Books Free is NOT Netflix for Books ...

I’ve wrote last month about what a fan I am of Netflix. It’s just so easy to use when you’re traveling.

A few days ago I read about a new service that was offering a similar program, only with books. I was very interested, because I’m a big reader, averaging a couple books a week. Some years ago I had to swear off buying books, because it was just getting too expensive. Since then, I’ve become a big user of my local public library, but sometimes it takes months to get a best seller. Additionally, packing around a hardback book, or two or three, when you’re traveling can get cumbersome and heavy.

So, I was really interested to check out Books Free, and motivated to consider trying out the service. Here are the basics:

For one monthly fee, ranging from $8.49/month for two books at a time, to $34.99/month for 12 books at a time, you can read unlimited books in the month. The books are mailed to you, with a postage paid return mailer. So far, so good. Very much like Netflix, and then I wouldn’t have the inconvenience of having to get to the library, or to have to wait for things to come in. The pricing, at the lower end at least, is about the same as the cost of a paperback book.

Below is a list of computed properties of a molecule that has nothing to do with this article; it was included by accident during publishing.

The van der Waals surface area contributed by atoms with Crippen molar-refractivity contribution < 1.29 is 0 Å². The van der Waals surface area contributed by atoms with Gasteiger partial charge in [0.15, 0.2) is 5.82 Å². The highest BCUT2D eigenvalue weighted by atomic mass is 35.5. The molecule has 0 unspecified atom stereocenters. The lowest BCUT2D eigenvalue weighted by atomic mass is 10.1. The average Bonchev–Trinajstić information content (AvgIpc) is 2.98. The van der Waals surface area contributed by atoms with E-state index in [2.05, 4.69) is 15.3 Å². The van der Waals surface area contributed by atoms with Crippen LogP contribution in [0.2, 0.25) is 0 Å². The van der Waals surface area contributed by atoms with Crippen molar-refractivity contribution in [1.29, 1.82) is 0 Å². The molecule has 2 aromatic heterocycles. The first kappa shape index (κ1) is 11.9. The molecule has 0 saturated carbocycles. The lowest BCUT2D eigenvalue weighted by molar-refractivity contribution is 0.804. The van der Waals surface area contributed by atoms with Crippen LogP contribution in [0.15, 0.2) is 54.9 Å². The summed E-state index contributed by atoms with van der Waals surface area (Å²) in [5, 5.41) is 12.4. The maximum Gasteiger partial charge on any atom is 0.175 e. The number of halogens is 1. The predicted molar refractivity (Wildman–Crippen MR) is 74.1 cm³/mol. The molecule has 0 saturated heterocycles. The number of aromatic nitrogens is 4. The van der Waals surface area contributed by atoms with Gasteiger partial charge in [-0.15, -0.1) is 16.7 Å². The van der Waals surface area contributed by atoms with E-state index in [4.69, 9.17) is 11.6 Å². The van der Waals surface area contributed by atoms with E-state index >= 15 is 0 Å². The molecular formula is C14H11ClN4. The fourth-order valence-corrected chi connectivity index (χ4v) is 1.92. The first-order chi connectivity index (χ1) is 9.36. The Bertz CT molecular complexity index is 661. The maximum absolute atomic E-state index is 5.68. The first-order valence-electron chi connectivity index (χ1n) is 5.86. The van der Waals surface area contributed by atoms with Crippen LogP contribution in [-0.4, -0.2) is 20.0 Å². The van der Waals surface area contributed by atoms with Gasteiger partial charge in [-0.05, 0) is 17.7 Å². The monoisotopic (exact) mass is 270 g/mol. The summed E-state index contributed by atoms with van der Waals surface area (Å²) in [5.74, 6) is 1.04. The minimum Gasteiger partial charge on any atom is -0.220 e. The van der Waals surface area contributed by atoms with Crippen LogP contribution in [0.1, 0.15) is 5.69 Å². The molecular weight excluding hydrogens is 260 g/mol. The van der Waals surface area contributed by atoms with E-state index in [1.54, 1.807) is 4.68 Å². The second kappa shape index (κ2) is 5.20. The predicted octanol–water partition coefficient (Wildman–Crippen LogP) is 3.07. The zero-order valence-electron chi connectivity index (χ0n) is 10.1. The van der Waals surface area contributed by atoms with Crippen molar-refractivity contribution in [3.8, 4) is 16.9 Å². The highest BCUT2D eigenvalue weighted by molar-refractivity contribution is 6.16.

How about the selection? I looked over my request list at the library, and all the books I wanted were available. Okay, still looking good. I was ready to check out the rest of the info, and sign up.

But wait — there’s some fine print that needs to be taken into account. Oh no! This is where it diverges from the Netflix operation model, and it’s looking much less attractive than I had originally thought. Here are two big negatives that I discovered in the fine print:

• The books are mailed to customers via US Postal Service, Media Class, which means that it will take 7-10 business days to get to me on the West Coast. WHAT??? Do the math — with those books being mailed both ways, no matter how quickly I may finish reading the book, the definition of “unlimited” books in a month is severely curtailed by mail time.
• The books are shipped two and a time and must be returned two at a time. I have to finish reading both books before they’ll send me another one. So I can’t finish one book, send it back, and read the second one while I’m waiting for a new arrival. That further cuts down the definition of “unlimited.” It also means that I can’t finish a book on the road and mail it back, lightening my load as I travel, and having another book waiting for me when I get home.

This isn’t sounding so convenient at all. Books Free is not only NOT FREE, it’s sounding expensive, and most of all inconvenient.

My enthusiasm has waned. I’m back to the waiting list at my public library.

Photo credit: flickr


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